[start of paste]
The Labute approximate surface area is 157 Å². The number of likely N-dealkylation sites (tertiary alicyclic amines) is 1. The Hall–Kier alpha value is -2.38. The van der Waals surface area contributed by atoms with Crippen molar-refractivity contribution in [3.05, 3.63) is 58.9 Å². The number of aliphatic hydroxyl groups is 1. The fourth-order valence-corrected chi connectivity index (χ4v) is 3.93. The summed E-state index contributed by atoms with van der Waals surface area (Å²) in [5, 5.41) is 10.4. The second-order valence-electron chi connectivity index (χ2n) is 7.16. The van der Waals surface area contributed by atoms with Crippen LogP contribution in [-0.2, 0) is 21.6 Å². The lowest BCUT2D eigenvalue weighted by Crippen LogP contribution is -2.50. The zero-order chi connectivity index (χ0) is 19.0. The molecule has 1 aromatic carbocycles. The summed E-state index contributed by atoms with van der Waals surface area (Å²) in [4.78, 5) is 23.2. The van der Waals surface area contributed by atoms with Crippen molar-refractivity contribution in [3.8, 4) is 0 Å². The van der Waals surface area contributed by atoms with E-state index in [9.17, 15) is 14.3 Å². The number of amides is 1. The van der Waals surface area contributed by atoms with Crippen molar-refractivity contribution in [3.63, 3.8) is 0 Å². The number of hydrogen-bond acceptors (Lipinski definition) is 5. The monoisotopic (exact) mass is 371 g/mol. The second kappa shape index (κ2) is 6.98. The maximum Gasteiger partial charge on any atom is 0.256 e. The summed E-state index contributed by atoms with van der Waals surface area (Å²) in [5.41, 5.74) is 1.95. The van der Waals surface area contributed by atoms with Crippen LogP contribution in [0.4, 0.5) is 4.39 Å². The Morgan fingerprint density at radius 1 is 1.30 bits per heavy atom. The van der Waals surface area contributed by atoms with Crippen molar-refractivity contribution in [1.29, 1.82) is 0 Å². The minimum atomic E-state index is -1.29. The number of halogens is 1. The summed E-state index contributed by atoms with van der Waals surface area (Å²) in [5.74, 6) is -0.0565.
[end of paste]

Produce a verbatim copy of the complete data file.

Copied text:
The Labute approximate surface area is 157 Å². The number of likely N-dealkylation sites (tertiary alicyclic amines) is 1. The Hall–Kier alpha value is -2.38. The van der Waals surface area contributed by atoms with Crippen molar-refractivity contribution in [3.05, 3.63) is 58.9 Å². The number of aliphatic hydroxyl groups is 1. The fourth-order valence-corrected chi connectivity index (χ4v) is 3.93. The summed E-state index contributed by atoms with van der Waals surface area (Å²) in [5, 5.41) is 10.4. The second-order valence-electron chi connectivity index (χ2n) is 7.16. The van der Waals surface area contributed by atoms with Crippen LogP contribution in [-0.2, 0) is 21.6 Å². The lowest BCUT2D eigenvalue weighted by Crippen LogP contribution is -2.50. The zero-order chi connectivity index (χ0) is 19.0. The molecule has 1 aromatic carbocycles. The summed E-state index contributed by atoms with van der Waals surface area (Å²) in [4.78, 5) is 23.2. The van der Waals surface area contributed by atoms with Crippen molar-refractivity contribution in [3.8, 4) is 0 Å². The van der Waals surface area contributed by atoms with E-state index in [9.17, 15) is 14.3 Å². The number of amides is 1. The van der Waals surface area contributed by atoms with Crippen molar-refractivity contribution in [3.63, 3.8) is 0 Å². The number of hydrogen-bond acceptors (Lipinski definition) is 5. The monoisotopic (exact) mass is 371 g/mol. The second kappa shape index (κ2) is 6.98. The maximum Gasteiger partial charge on any atom is 0.256 e. The summed E-state index contributed by atoms with van der Waals surface area (Å²) in [5.41, 5.74) is 1.95. The van der Waals surface area contributed by atoms with Crippen LogP contribution in [0.4, 0.5) is 4.39 Å². The Morgan fingerprint density at radius 1 is 1.30 bits per heavy atom. The van der Waals surface area contributed by atoms with Crippen molar-refractivity contribution in [1.29, 1.82) is 0 Å². The minimum atomic E-state index is -1.29. The number of halogens is 1. The summed E-state index contributed by atoms with van der Waals surface area (Å²) in [5.74, 6) is -0.0565.